|LSD1 demethylates repressive histone marks to promote androgen-receptor-dependent transcription.|
Metzger, Eric, et al.
Nature, 437: 436-9 (2005) 2005
Gene regulation in eukaryotes requires the coordinate interaction of chromatin-modulating proteins with specific transcription factors such as the androgen receptor. Gene activation and repression is specifically regulated by histone methylation status at distinct lysine residues. Here we show that lysine-specific demethylase 1 (LSD1; also known as BHC110) co-localizes with the androgen receptor in normal human prostate and prostate tumour. LSD1 interacts with androgen receptor in vitro and in vivo, and stimulates androgen-receptor-dependent transcription. Conversely, knockdown of LSD1 protein levels abrogates androgen-induced transcriptional activation and cell proliferation. Chromatin immunoprecipitation analyses demonstrate that androgen receptor and LSD1 form chromatin-associated complexes in a ligand-dependent manner. LSD1 relieves repressive histone marks by demethylation of histone H3 at lysine 9 (H3-K9), thereby leading to de-repression of androgen receptor target genes. Furthermore, we identify pargyline as an inhibitor of LSD1. Pargyline blocks demethylation of H3-K9 by LSD1 and consequently androgen-receptor-dependent transcription. Thus, modulation of LSD1 activity offers a new strategy to regulate androgen receptor functions. Here, we link demethylation of a repressive histone mark with androgen-receptor-dependent gene activation, thus providing a mechanism by which demethylases control specific gene expression.
|Histone demethylation mediated by the nuclear amine oxidase homolog LSD1.|
Shi, Yujiang, et al.
Cell, 119: 941-53 (2004) 2004
Posttranslational modifications of histone N-terminal tails impact chromatin structure and gene transcription. While the extent of histone acetylation is determined by both acetyltransferases and deacetylases, it has been unclear whether histone methylation is also regulated by enzymes with opposing activities. Here, we provide evidence that LSD1 (KIAA0601), a nuclear homolog of amine oxidases, functions as a histone demethylase and transcriptional corepressor. LSD1 specifically demethylates histone H3 lysine 4, which is linked to active transcription. Lysine demethylation occurs via an oxidation reaction that generates formaldehyde. Importantly, RNAi inhibition of LSD1 causes an increase in H3 lysine 4 methylation and concomitant derepression of target genes, suggesting that LSD1 represses transcription via histone demethylation. The results thus identify a histone demethylase conserved from S. pombe to human and reveal dynamic regulation of histone methylation by both histone methylases and demethylases.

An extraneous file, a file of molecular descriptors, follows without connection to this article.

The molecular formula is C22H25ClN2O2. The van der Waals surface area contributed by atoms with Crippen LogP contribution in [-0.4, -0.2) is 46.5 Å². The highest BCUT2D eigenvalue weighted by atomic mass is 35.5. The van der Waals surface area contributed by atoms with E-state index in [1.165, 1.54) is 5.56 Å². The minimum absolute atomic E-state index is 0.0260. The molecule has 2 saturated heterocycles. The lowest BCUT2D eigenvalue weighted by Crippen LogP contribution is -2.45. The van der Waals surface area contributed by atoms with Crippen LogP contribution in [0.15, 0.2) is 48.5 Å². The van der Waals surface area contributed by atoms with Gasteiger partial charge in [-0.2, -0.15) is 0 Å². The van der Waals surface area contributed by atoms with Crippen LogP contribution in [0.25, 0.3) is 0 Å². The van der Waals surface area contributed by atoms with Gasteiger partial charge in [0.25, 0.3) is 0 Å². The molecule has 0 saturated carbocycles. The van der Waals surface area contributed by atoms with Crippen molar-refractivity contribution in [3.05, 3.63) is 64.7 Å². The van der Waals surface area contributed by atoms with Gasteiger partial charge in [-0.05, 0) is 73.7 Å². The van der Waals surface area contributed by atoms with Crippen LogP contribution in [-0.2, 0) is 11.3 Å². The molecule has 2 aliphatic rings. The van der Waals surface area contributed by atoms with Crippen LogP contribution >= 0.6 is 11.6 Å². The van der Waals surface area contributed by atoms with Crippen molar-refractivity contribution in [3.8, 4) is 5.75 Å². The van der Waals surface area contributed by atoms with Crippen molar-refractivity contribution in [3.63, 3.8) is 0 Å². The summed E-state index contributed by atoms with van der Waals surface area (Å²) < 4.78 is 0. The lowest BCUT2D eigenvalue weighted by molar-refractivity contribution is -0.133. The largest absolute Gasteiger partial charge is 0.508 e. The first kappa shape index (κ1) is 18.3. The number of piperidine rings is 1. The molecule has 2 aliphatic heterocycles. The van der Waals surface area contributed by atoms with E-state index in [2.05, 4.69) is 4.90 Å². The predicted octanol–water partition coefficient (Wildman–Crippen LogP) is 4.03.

|A candidate X-linked mental retardation gene is a component of a new family of histone deacetylase-containing complexes.|
Hakimi, Mohamed-Ali, et al.
J. Biol. Chem., 278: 7234-9 (2003) 2003
Eukaryotic genes are under the control of regulatory complexes acting through chromatin structure to control gene expression. Here we report the identification of a family of multiprotein corepressor complexes that function through modifying chromatin structure to keep genes silent. The polypeptide composition of these complexes has in common a core of two subunits, HDAC1,2 and BHC110, an FAD-binding protein. A candidate X-linked mental retardation gene and the transcription initiation factor II-I (TFII-I) are components of a novel member of this family of complexes. Other subunits of these complexes include polypeptides associated with cancer causing chromosomal translocations. These findings not only delineate a novel class of multiprotein complexes involved in transcriptional repression but also reveal an unanticipated role for TFII-I in transcriptional repression.